Europae Tabula VI, created by Girolamo Ruscelli in Venice, in 1561, is an exemplary rendition of Ptolemaic geography of Italy, Sicily, Corsica, and Sardinia. This detailed map captures a Ptolemaic view of Southern Europe, reflecting the Classical understanding of the region's geography.
The Europae Tabula VI was created during the Renaissance, a period of renewed interest in the classical knowledge and wisdom of the Greco-Roman world. Ruscelli, an Italian polymath and cartographer, embraced this classical revival, taking inspiration from Claudius Ptolemy's 2nd-century work "Geographia." Ptolemy, a Greek-Egyptian scholar of the Roman period, is widely recognized as the father of geography, and his geographic coordinate system laid the foundation for modern cartography.
The map reflects a distinctly Ptolemaic world view, featuring a precise, gridded system and displaying several place names in their Latin forms. It covers notable bodies of water such as the Tyrrhenian Sea ("Thyrrhenum Pelagus"), and the Adriatic Sea ("Sinus Hadriaticus"), as well as the islands of Corsica ("Cyrnus Quae et Corsica"). The mainland areas are meticulously divided into regional designations, like "Tuscia sive Hetruria," a reference to the historical region of Etruria in central Italy; "Latini," the people from the ancient city of Latium; "Cenomani," a Gaulish tribe; and "Insubres," another Gaulish tribe occupying the region of Insubria.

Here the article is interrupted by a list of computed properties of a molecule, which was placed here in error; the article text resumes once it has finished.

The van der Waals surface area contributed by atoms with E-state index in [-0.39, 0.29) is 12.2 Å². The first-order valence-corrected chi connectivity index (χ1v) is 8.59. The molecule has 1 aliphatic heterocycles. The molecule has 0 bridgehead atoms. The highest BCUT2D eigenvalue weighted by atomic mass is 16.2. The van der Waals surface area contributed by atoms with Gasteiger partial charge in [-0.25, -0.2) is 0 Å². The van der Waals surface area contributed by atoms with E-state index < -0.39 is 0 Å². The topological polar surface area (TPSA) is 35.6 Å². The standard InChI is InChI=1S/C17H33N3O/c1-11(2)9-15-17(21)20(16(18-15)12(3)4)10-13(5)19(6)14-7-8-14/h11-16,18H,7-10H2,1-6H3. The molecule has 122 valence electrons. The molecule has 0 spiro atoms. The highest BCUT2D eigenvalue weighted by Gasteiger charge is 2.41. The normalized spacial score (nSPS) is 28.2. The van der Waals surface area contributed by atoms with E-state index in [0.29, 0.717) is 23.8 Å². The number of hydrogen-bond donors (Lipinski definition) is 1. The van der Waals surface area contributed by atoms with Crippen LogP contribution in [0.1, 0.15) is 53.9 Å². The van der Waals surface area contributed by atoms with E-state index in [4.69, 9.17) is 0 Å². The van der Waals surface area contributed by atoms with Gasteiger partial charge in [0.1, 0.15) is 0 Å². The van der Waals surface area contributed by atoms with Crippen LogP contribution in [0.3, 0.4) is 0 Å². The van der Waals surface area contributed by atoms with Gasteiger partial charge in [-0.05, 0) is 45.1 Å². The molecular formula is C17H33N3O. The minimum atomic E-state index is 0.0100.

The portrayal of Italy and its neighboring islands in the Europae Tabula VI bears witness to the rigorous approach to cartography of its era, which was still acutely focused on the rediscovery of the knowledge of the ancients. It evokes the extensive network of trade routes, population centers, and political boundaries that defined this critical region of Europe in antiquity.
In essence, the Europae Tabula VI is more than just a map—it is a historical document, a testament to the continuity of knowledge, and a window into the enduring influence of classical antiquity on Renaissance thought.
Girolamo Ruscelli (1500-1566) was a cartographer, humanist, and scholar from Tuscany. Ruscelli was a prominent writer and editor in his time, writing about a wide variety of topics including the works of Giovanni Boccaccio and Francesco Petrarch, Italian language, Italian poetry, medicine, alchemy, and militia. One of his most notable works was a translation of Ptolemy’s Geographia which was published posthumously.
There is limited information available about Ruscelli’s life. He was born in the Tuscan city of Viterbo to a family of modest means. He was educated at the University of Padua and moved between Rome and Naples until 1548, when he moved to Naples to work in a publishing house as a writer and proofreader. He remained in the city until his death in 1566.